Patent Wars: Apple Agrees to Pay Nokia Patent Licensing Fees

It’s over. The patent battle between Nokia and Apple just ended not with an injunction, but with a press release citing a license agreement and payments from Apple to Espoo.

Nokia on Tuesday notched a valuable win against rival Apple, with the U.S. company agreeing to pay the Finnish handset maker a one-time sum to settle long-standing patent disputes as well as royalties for current licenses. Photo: My Retail Media/Flickr

Apple will make undisclosed payments to Nokia, ending the long-running patent dispute between the two companies. Nokia has announced that Apple will pay to use the Finnish phone giant’s technologies, in a move that finally marks the end of a long-running legal dispute between the two firms.

“The agreement will result in settlement of all patent litigation between the companies,” the Finnish firm said. The u-turn comes after both firms had spent years accusing each other of infringing their patents. Nokia initially sued Apple for patent infringements in 2009. Apple countersued, but Nokia extended the action in December last year. Disputed areas included 3G and Wi-Fi technology, as well as caller ID and touch interfaces.

The Finnish phone-maker Nokia could receive a one-off payment of more than €800 million from Apple and receive further royalties of €8 per iPhone sold in future, after winning a long-running patents case. The development could also mean that other manufacturers are more likely to have to pay Nokia for using similar technologies.

“We are very pleased to have Apple join the growing number of Nokia licensees,” said Nokia’s chief executive Stephen Elop. “This settlement demonstrates Nokia’s industry-leading patent portfolio and enables us to focus on further licensing opportunities in the mobile communications market.” The company also subsequently hinted that it may pursue makers of smartphones using Google’s Android mobile operating system, of which 36m were sold in the first quarter of 2011.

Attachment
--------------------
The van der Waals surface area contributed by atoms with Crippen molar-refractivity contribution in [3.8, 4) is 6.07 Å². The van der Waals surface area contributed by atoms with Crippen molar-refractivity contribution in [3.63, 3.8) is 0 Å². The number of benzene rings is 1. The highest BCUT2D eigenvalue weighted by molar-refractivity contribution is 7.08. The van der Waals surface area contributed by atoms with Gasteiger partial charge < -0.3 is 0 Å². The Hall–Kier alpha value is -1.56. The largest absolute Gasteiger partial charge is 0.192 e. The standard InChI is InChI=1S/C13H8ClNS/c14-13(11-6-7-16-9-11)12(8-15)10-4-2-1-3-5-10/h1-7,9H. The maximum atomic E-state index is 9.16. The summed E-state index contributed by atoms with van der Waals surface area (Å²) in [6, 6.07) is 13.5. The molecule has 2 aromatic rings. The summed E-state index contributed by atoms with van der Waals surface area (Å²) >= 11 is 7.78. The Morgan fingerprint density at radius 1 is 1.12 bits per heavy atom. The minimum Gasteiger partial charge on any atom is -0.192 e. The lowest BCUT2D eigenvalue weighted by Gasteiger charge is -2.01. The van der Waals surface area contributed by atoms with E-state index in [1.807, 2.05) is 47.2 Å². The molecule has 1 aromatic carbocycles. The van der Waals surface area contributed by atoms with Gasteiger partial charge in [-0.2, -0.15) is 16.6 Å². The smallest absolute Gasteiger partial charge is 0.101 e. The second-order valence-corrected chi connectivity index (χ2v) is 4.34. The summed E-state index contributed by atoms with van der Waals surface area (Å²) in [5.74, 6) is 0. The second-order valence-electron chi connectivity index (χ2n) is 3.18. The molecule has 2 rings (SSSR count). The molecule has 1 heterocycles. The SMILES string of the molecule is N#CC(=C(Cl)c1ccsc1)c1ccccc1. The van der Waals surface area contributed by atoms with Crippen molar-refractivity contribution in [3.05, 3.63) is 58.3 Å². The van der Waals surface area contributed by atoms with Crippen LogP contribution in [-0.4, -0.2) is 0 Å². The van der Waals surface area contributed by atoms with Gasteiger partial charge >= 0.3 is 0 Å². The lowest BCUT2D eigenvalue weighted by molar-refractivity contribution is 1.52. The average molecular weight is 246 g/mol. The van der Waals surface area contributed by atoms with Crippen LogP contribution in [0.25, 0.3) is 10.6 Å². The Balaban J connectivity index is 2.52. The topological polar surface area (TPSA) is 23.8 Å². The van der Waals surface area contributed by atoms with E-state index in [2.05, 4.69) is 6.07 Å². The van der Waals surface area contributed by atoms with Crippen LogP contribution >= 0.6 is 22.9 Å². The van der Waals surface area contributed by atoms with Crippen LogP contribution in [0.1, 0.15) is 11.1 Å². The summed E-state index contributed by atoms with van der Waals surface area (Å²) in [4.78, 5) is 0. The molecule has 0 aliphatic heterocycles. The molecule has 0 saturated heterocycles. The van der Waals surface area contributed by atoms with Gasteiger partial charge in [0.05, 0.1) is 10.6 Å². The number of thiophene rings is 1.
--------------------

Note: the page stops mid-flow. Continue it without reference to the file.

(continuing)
Florian Mueller, an independent specialist and blogger on patent battles, said that “the deal structure – a one-time payment as well as running royalties – suggests a fairly good outcome for Nokia”. He added: “Maybe Nokia could have continued to play hardball and got an even better deal if it didn’t face the challenges it undoubtedly has. But this looks like a fairly important victory.”

He suggested that Apple would benefit if Nokia pursues Android handset-makers, because they have smaller margins and would be less easily able to afford royalties. Android dominates the smartphone market with a 36% share, ahead of Nokia’s Symbian with 27% and Apple’s 17%, according to the research company Gartner.

In a statement, Apple said “Apple and Nokia have agreed to drop all of our current lawsuits and enter into a license covering some of each others’ patents, but not the majority of the innovations that make the iPhone unique. We’re glad to put this behind us and get back to focusing on our respective businesses.”

Market watchers say Tuesday’s settlement is crucial for Nokia which has been trying to restrict unlawful use of its innovation base as it struggles amid stiff competition in the smart phone sector, including from Apple’s iPhone, RIM’s Blackberry and Asian manufacturers. Nokia’s shares are still down about 25% since 30 May, representing a €5.5 billion fall in market capitalisation for one of Europe’s biggest technology companies.

During the last two decades, Nokia has invested approximately EUR 43 billion in research and development and built one of the wireless industry’s strongest and broadest IPR portfolios, with over 10,000 patent families. Nokia is a world leader in the development of handheld device and mobile communications technologies, which is also demonstrated by Nokia’s strong patent position.

The case settled on Tuesday was filed in 2009 by Nokia, which said it had filed a patent 10 years ago that covered the use of touchscreen technology in phones. Ironically, announcing the iPhone in 2007, Steve Jobs, Apple’s chief executive, said of the multi-touch screen interface: “Boy, have we patented it!”, in a warning to would-be rivals. [via The Guardian (UK), USA Today and BBC]

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